Tuesday, June 30, 2020

First Saint for July and God's timing couldn't be more perfect

St. Junipero Serra

Image of St. Junipero Serra

Feastday: July 1
Patron: of Vocations
Birth: 1713
Death: 1784
Beatified: Pope John Paul II
Canonized: September 23, 2015, Basilica of the National Shrine of the Immaculate Conception, Washington, D.C., by Pope Francis
Miguel Jose Serra was born on the island of Majorca on November 24, 1713, and took the name of Junipero when in 1730, he entered the Franciscan Order. Ordained in 1737, he taught philosophy and theology at the University of Padua until 1749.
At the age of thirty-seven, he landed in Mexico City on January 1, 1750, and spent the rest of his life working for the conversion of the peoples of the New World.
In 1768, Father Serra took over the missions of the Jesuits (who had been wrongly expelled by the government)in the Mexican province of Lower California and Upper California (modern day California). An indefatigable worker, Serra was in large part responsible for the foundation and spread of the Church on the West Coast of the United States when it was still mission territory.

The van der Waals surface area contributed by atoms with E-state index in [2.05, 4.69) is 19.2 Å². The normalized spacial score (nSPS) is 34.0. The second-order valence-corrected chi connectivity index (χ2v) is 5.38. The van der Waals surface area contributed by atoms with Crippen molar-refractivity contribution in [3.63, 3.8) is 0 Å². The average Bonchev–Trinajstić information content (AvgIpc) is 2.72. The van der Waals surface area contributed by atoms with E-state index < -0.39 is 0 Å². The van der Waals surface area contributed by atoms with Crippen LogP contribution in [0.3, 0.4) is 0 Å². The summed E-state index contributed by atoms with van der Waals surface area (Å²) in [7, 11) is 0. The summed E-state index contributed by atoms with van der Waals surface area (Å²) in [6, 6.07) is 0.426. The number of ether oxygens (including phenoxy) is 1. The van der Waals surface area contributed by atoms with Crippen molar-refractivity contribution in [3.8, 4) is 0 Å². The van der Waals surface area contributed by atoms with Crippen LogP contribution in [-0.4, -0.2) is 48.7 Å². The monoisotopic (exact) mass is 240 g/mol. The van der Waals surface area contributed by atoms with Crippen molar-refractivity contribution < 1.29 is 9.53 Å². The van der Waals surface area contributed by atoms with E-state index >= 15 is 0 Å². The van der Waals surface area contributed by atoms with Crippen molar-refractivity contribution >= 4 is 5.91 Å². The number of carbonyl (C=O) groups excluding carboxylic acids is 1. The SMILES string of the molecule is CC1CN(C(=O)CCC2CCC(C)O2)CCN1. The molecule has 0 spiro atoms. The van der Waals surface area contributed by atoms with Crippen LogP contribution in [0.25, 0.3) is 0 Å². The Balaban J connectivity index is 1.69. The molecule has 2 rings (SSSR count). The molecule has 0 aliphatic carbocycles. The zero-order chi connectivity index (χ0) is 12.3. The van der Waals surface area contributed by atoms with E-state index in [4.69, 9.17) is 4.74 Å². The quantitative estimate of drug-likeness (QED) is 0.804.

He founded twenty-one missions and converted thousands of Indians. The converts were taught sound methods of agriculture, cattle raising, and arts and crafts.
Junipero was a dedicated religious and missionary. He was imbued with a penitential spirit and practiced austerity in sleep, eating, and other activities. On August 28, 1784, worn out by his apostolic labors, Father Serra was called to his eternal rest. He was beatified by Pope John Paul II on September 25, 1988. His statue, representing the state of California, is in National Statuary Hall. His feast day is July 1

Pray this special Papal intention the whole month of July


Our Families

We pray that today's families may be accompanied with love, respect and guidance.

Another month, in the disaster that is 2020, is gone; here comes July and all it's uncertainties

Usually this time of year I write a long article about the heat, cutting grass, how I hate summer, and can't stand hurricanes and tropical storms.  Well this year is no different it just amongst the crap fest that is 2020.

Quite simply, as we Catholics go deeper into what we call Ordinary Time, there is precious little ordinary.  Despite what we were told in April and even May, the high heat of June would wash the Coronavirus out, Phase 2 would easily transition to Phase 3 and we all would be living the high life.